An understanding of: The principles of melodic and harmonic creation, development and arrangement; the synthesis of language into poetic, lyrical expression and the working practices of the professional songwriter / performer. The ability to: Develop materials into well-formed and coherent musical statements, develop performance strategies and critically analyse the process with reference to the market.

Practice: Applied Knowledge and Understanding SCQF Level 9.

Use demonstrated principles of song creation, bringing those techniques and practices to bear on the creation of new song material. Demonstrate depth of research, analysing classic examples of songwriting and bringing that research to bear on personally produced material. The ability to practice in professional contexts, including creative collaboration, teamwork, conflict resolution and, in performance, to react positively to the challenges presented by an audience.

Generic Cognitive skills SCQF Level 9.

Compare and evaluate sources in carrying out research for writing songs. Operate within professional time limits to deliver creative work.

Communication, ICT and Numeracy Skills SCQF Level 9.

Use a range of recording equipment, including computer based DAW to support and enhance the production of professional standard work. Present finished work in a live performance context suitable to a music audience.

Autonomy, Accountability and Working with others SCQF Level 9.

Work in flexible, creative and independent ways, showing self-discipline, self-direction and self-reflection. Work effectively as part of a creative team, taking into account shared responsibility. Demonstrate creative autonomy, developing work independently at a professional level. Work under guidance with industry professionals.

Pre-requisites: Before undertaking this module the student should have undertaken the following:
Module Code:
Module Title:
Other:relevant experience
Co-requisitesModule Code:
Module Title:

* Indicates that module descriptor is not published.

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Learning and Teaching
The delivery of the module will take place in one immersive workshop usually over the period of a week. Activities will include collaborative songwriting, master classes, critique sessions and rehearsals.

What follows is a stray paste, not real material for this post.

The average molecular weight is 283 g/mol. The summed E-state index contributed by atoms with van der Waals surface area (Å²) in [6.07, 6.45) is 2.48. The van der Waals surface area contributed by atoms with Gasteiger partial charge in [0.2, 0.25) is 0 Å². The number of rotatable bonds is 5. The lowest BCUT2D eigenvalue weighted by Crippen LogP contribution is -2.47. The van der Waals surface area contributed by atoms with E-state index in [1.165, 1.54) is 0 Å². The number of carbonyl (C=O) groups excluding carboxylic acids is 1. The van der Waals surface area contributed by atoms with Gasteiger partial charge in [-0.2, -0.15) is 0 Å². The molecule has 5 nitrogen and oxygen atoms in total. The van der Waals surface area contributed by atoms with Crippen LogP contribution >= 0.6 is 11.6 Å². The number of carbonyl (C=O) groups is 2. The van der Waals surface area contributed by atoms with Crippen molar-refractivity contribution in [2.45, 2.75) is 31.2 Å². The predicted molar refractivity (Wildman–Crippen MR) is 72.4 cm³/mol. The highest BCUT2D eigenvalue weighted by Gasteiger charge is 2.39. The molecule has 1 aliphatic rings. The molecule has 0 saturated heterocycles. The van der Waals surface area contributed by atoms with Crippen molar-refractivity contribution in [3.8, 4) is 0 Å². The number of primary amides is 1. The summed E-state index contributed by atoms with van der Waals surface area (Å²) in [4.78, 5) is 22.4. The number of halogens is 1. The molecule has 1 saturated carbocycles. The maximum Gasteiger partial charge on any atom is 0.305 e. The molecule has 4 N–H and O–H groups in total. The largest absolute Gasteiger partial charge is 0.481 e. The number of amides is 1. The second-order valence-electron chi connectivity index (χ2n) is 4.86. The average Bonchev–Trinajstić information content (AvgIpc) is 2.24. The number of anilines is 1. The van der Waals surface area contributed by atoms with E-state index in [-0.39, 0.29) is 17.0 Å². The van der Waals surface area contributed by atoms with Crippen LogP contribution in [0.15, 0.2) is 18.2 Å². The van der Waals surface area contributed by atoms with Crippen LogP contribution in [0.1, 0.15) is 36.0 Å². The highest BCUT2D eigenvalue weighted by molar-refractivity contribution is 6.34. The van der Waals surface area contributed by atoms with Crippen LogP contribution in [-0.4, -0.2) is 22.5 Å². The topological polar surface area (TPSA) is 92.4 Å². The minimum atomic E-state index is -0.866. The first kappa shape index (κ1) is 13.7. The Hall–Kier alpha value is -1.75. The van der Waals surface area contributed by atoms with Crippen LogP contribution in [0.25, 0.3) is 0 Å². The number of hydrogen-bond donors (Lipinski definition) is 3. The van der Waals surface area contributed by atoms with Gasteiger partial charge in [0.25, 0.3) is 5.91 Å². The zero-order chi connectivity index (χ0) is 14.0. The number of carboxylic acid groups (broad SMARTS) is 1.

Students will be expected to develop assessment material throughout the course of the module, utilising the studio spaces available on campus. A wide range of texts in the fields of songwriting, music production, studio technology and performance will be incorporated in the module.

Study will also be supported by material on the Aulasite.

Advanced Songwriting & Performance is modeled on a professional practice workshop and students are assessed day-to-day, therefore attendance is mandatory. However in exceptional circumstances (e.g. certified illness) students will be offered the chance to make up for loss of marks through non-attendance with an equivalent task.
Learning Activities
During completion of this module, the learning activities undertaken to achieve the module learning outcomes are stated below:
Student Learning Hours
(Normally totalling 200 hours):
(Note: Learning hours include both contact hours and hours spent on other learning activities)
Lecture/Core Content Delivery36
Asynchronous Class Activity44
Independent Study120
200 Hours Total

**Indicative Resources: (eg. Core text, journals, internet access)

The following materials form essential underpinning for the module content and ultimately for the learning outcomes:

Bennett, J (2011)[Online] Collaborative Songwriting – The Ontology Of Negotiated Creativity In Popular Music Studio Practice Available at

Perricone, J. (2018) Great songwriting techniques. Oxford: Oxford University Press.

Pattison, P (2012) Songwriting Without Boundaries. Cincinnati: Writer’s Digest

Webb, J (1998) Tunesmith: inside the art of songwriting New York: Hyperion

West, R. (2016) The art of songwriting. New York: Bloomsbury.

Williams, K. & Williams, J. (ed.) (2017) The singer-songwriter handbook. New York: Bloomsbury.